COCOBOD Targets 800,000 Tonnes of Cocoa In 2011/12 Season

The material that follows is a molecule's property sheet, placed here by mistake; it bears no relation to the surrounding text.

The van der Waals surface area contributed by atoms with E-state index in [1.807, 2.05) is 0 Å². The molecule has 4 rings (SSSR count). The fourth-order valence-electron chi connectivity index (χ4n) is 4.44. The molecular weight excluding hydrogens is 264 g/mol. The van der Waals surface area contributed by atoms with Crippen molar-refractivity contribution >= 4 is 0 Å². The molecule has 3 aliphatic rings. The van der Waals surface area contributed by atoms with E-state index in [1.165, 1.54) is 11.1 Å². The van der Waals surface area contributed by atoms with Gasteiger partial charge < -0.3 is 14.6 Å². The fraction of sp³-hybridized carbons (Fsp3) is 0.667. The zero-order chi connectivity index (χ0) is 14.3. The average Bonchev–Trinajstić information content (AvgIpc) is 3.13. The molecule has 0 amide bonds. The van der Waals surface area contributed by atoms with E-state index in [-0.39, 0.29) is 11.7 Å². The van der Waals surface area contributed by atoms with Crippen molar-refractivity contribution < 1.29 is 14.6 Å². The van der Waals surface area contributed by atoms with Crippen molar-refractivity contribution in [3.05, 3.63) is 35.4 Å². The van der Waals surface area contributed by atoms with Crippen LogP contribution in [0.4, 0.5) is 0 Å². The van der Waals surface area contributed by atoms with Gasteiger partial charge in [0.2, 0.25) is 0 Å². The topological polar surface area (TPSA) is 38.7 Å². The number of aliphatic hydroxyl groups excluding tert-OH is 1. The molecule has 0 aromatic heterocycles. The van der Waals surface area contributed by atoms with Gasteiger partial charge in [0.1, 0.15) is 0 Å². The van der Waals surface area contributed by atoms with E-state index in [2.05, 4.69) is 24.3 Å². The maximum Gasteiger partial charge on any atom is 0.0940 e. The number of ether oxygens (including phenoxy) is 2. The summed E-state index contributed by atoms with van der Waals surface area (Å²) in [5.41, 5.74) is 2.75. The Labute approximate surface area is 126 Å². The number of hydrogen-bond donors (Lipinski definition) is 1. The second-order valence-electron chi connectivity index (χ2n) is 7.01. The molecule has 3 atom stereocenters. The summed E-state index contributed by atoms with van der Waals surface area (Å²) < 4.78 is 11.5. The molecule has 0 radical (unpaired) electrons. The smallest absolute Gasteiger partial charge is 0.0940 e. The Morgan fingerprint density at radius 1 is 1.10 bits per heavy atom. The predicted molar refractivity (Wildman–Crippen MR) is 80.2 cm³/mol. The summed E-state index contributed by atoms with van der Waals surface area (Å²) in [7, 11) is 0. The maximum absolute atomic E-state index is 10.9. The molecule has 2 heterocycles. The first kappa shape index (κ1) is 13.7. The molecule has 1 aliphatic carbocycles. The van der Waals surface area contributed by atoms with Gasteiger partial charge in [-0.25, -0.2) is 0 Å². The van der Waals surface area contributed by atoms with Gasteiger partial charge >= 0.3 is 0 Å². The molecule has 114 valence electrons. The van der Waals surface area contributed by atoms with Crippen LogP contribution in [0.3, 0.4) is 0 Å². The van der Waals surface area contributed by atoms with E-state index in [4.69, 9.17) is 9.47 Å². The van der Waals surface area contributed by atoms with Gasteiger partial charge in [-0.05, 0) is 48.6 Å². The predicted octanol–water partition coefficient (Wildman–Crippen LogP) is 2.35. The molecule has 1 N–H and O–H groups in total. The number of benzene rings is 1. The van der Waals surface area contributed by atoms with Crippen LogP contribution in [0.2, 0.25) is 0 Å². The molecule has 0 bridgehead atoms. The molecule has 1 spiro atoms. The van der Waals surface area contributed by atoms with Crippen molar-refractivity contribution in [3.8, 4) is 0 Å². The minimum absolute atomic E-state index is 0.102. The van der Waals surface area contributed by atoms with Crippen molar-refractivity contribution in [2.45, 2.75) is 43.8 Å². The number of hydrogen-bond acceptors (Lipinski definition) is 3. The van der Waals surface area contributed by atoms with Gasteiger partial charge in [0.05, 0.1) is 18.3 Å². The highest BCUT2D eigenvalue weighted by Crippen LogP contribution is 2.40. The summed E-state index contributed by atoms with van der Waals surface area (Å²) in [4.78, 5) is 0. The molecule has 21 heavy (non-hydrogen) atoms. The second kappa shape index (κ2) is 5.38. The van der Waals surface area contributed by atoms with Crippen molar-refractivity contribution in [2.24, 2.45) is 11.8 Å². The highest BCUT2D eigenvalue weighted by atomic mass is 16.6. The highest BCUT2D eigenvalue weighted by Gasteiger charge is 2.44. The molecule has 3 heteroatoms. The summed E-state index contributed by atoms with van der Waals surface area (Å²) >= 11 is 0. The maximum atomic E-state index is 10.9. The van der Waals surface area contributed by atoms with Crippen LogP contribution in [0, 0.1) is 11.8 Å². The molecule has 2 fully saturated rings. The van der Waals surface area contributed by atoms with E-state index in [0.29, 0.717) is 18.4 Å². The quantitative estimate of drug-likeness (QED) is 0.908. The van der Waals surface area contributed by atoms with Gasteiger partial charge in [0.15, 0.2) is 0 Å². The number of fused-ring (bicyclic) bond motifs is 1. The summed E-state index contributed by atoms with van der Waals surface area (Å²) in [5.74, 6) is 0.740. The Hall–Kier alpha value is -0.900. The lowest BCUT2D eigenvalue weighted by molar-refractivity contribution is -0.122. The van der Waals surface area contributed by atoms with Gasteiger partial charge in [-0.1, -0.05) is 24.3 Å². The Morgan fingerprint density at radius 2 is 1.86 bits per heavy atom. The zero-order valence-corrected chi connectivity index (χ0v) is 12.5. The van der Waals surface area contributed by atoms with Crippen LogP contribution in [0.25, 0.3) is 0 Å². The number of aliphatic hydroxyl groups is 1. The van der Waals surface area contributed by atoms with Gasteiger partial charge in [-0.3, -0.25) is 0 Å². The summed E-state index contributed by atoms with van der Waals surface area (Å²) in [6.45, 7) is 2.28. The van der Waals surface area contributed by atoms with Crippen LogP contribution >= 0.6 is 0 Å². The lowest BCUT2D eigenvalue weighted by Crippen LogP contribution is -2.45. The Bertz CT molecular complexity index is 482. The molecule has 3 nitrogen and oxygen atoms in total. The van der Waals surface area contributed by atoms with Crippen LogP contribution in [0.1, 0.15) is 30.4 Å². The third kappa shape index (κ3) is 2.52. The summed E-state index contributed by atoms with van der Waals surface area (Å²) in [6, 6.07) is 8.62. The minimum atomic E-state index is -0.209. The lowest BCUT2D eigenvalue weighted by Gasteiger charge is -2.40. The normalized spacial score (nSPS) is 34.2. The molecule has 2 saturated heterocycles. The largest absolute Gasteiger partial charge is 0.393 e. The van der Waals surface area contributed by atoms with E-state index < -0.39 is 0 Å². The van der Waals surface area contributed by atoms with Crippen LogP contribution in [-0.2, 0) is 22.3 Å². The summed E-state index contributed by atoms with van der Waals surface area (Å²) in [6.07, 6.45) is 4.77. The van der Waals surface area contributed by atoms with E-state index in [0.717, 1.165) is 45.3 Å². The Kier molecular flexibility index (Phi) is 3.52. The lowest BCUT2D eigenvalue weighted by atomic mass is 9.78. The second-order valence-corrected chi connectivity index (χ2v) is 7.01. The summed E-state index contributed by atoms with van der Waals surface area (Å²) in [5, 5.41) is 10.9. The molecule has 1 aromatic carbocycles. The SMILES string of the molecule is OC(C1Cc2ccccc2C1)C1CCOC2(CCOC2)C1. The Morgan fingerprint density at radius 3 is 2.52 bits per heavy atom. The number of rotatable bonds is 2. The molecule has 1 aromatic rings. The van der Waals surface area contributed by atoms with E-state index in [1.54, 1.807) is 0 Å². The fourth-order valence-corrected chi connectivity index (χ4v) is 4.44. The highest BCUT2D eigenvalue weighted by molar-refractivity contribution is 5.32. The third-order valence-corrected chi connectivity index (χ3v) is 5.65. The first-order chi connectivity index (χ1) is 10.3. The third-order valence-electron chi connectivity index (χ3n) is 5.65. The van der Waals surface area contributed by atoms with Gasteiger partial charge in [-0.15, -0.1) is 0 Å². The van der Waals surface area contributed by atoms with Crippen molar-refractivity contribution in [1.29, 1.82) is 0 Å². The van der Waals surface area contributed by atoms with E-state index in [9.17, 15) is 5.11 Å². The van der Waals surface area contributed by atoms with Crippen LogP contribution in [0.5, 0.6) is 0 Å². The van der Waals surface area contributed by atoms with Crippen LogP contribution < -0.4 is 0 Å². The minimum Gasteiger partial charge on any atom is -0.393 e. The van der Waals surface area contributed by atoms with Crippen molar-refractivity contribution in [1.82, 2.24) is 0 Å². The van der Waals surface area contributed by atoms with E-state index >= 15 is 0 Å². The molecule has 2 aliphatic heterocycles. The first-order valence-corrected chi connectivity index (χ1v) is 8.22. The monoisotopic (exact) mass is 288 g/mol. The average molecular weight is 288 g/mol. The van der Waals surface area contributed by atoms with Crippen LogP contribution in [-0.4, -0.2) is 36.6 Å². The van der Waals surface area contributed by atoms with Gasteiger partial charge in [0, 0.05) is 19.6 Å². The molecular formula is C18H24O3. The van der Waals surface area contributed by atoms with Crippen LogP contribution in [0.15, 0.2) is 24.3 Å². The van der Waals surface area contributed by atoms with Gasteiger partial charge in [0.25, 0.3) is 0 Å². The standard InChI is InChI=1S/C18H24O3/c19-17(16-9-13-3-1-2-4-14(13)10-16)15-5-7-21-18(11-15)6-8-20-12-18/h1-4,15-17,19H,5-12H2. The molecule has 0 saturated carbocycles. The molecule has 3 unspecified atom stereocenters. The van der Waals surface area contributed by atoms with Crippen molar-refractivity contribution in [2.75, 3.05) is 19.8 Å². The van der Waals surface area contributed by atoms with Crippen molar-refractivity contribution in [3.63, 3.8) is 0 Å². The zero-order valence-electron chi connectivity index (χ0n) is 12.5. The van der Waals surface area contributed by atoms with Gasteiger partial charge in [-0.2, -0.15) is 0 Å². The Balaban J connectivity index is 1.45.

The world’s second-largest cocoa grower, Ghana, aims to produce 800,000 metric tonnes of beans for the 2011/2012 crop season, up from 750,000 metric tonnes that was targetted in the on-going 2010/11 crop season, Ghana Cocoa Board (Cocobod) says. “This is our official figure. We know we can go above this figure all things being equal, but we must get our resources at the right time first. “We want to make sure that the necessary inputs reach farmers before the season starts,” Cocobod Chief Executive Tony Fofie told Business and Finance Times in an exclusive interview. “We are treading very cautiously with our projections, because one cannot predict the performance of the trees before the season starts. You will only know how the trees will perform when the season begins,” Fofie said. This year, Cocobod twice revised upwards its cocoa output target, citing increased fertilizser application, enhanced disease and pest control, and favourable rain patterns. According to Cocobod, as at 18th August 2011, declared cocoa purchases by private buyers reached a record 1,004,194 metric tonnes - enabling it to reach an official target that had been set for the 2012/13 season two years early. The country produced a little over 630,000 tonnes in the 2009-2010 season; a decline from its full-season record of 740,000 tonnes seen in 2005-2006. “We know the fluctuations of our production. In fact, for the past three years, when you check the graph, there is a slump because the trees develop fatigue,” Fofie said. But he explained that Cocobod will put in a lot of fertiliser application next season to forestall fatigue in the trees. Fertilisers are applied to about 30 percent of cocoa farms in Ghana. Cocobod believes more fertiliser application and programmes to control disease and pests will sustain the momentum of production. Fofie said: “We will also start our replanting exercise and rehabilitation programme for farmers next season.” Cocoa farms currently yield about 400 kilogrammes (2,204 pounds) per hectare (2.47 acres), but Cocobod plans to increase it to 1,000 kilogrammes by 2015. Though Fofie said some people were arrested for smuggling beans across the western border between Ghana and Ivory Coast, he denied it had significantly contributed to the jump in Ghana’s output. “We have put in enough measures, but ... you can't stop it completely,” he said. “In collaboration with our security agencies, we will step-up our monitoring in the upcoming season to curb it,” he added. Regarding storage facilities, Fofie told B&FT that a bumper harvest this season led to some congestion at some port and depot facilities. “The good news is that we were in control, and we worked around the challenges.” He noted that Cocobod has rented temporary storage facilities to augment capacity while fast-tracking work on warehouses under construction.